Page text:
|INVESTIGATION OF ILLEGAL OR IMPROPER ACTIVITIES|
IN CONNECTION WITH 1996 FEDERAL ELECTION CAMPAIGNS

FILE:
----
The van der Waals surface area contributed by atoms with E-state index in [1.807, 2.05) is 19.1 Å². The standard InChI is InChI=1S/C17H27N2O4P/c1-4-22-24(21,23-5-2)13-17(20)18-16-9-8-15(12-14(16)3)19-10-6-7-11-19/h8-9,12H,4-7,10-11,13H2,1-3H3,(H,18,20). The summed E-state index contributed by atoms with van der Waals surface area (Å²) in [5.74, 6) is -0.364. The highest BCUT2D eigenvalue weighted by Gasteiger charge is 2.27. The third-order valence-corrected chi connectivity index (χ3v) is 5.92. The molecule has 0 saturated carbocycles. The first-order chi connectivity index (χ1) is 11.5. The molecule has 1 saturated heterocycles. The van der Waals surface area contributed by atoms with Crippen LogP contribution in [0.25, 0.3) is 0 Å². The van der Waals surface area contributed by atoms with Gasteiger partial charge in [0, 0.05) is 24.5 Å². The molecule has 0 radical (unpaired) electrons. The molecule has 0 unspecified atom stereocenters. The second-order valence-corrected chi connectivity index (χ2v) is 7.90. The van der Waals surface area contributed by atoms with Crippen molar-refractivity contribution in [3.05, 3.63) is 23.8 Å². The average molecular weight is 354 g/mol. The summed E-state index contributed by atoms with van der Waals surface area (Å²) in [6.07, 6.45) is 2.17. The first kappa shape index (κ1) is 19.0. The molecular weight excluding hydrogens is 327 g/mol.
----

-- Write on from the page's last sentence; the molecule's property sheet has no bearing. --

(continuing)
FINAL REPORT of the COMMITTEE ON GOVERNMENTAL AFFAIRS
SENATE Rept. 105-167 - 105th Congress 2d Session - March 10, 1998